ENID, Okla. — Almost a half century ago, two young men from Northwest Oklahoma enlisted in the U.S. Navy to see the world and to serve their country in Vietnam.
Jerry Tindel, of Ponca City, and Bob Roberts, of Enid, didn't know each other, and in more than two years of serving aboard the same ship. They never met.
Yates said he's hopeful Blue Water Navy Veterans can educate the public and Congress about both Agent Orange exposure and the amount of money being spent in Vietnam.
Now, 50 years later, the two men have enlisted in a new fight — the fight to win medical benefits from the Department of Veterans Affairs (VA) for their former shipmates, men they feel were exposed to the long-term health effects of Agent Orange in ships' drinking water.
Tindel and Roberts are part of a loosely affiliated group of as many as 90,000 veterans known as Blue Water Navy Veterans, sailors who served aboard ocean-going warships in Vietnam.
Background of Agent Orange
During a 10-year period of the Vietnam war, from 1961 to 1971, U.S. forces sprayed approximately 20 million gallons of herbicides over Vietnam, Cambodia and Laos.
The most common herbicide was known as Agent Orange, and it contained the chemical dioxin, which would later be discovered to cause a wide variety of cancers, heart disease, Parkinson's disease, neuropathy and Type-2 diabetes.
Congress passed the Agent Orange Act of 1991 to provide medical coverage through the VA for veterans exposed to Agent Orange.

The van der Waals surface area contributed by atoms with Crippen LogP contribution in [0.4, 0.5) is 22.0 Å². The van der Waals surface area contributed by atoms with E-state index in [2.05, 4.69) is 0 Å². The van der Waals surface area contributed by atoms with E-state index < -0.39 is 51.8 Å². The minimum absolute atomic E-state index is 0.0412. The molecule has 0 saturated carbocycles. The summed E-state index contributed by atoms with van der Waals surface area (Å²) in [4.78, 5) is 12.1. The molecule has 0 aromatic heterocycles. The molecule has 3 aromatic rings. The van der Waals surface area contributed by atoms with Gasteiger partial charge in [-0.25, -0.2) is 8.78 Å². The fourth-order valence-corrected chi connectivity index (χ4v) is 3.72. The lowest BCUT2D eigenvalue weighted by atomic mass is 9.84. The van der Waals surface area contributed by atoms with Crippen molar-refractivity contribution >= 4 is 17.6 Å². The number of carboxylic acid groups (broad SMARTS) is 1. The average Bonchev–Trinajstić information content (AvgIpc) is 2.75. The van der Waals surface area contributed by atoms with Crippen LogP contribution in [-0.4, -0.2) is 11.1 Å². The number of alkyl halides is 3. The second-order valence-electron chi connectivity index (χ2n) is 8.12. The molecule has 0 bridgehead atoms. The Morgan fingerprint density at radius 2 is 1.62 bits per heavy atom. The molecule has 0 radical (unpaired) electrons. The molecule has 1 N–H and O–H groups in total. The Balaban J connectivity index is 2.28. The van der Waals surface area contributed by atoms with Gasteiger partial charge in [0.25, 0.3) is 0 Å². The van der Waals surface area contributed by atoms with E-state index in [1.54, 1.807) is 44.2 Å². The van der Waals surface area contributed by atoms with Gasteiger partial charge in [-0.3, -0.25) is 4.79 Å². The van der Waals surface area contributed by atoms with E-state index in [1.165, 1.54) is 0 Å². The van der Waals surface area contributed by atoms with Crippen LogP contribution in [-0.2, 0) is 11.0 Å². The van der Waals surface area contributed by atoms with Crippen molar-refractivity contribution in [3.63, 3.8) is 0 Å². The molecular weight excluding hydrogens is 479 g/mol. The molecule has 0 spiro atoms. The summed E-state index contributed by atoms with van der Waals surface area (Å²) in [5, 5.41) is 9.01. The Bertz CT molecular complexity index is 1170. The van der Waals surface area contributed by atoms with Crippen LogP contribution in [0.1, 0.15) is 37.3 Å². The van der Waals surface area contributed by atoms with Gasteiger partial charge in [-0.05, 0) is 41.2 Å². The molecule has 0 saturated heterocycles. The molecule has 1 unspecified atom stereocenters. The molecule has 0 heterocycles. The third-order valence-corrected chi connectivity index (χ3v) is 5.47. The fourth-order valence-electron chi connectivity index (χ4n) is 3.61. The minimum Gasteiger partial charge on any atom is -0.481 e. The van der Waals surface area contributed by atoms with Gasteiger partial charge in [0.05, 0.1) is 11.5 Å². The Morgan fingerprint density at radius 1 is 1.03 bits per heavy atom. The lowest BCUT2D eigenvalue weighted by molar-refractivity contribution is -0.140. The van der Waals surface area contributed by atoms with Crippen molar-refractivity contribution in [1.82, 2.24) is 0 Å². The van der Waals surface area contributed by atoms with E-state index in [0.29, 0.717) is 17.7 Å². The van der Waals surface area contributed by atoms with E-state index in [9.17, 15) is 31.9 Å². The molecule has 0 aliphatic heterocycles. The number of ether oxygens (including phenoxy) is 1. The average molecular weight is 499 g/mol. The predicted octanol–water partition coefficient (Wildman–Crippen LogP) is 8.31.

Blue Water Navy sailors, like their counterparts who served ashore and in riverine operations, were covered under the Agent Orange Act of 1991, and were presumed to have been exposed to dioxin while serving aboard ships.
That coverage was effectively stripped for Blue Water Navy sailors in 2002, when the VA changed its rules for determining a service connection to illnesses related to Agent Orange exposure.
After the 2002 change, Blue Water Navy sailors would have to prove they had been exposed to Agent Orange, rather than having the previous presumption of service-related dioxin exposure.
Proving that exposure aboard ship is not feasible, since the Navy did not measure dioxin levels in onboard drinking water or on surfaces, meaning sailors have to prove they had "boots on the ground" or have served in inland waterways in Vietnam in order to be eligible for the same coverage afforded veterans who served ashore.
Tindel, Roberts and other Blue Water Navy Veterans argue that requirement means a decision over whether or not to provide benefits can hinge on something as arbitrary as whether or not a sailor played in a softball tournament, or rode in a bus to the airport.
A tale of two sailors
Tindel joined the Navy in January 1967, and after completing boot camp in San Diego, he received his first assignment as a radioman.
The native of Ponca City thought he was returning home when he heard the assignment.
"This Chief Petty Officer said, 'Well son, you're going to Oklahoma City,' and I got a big smile across my face and I thought, 'Oh great, I'm going back home,'" Tindel said.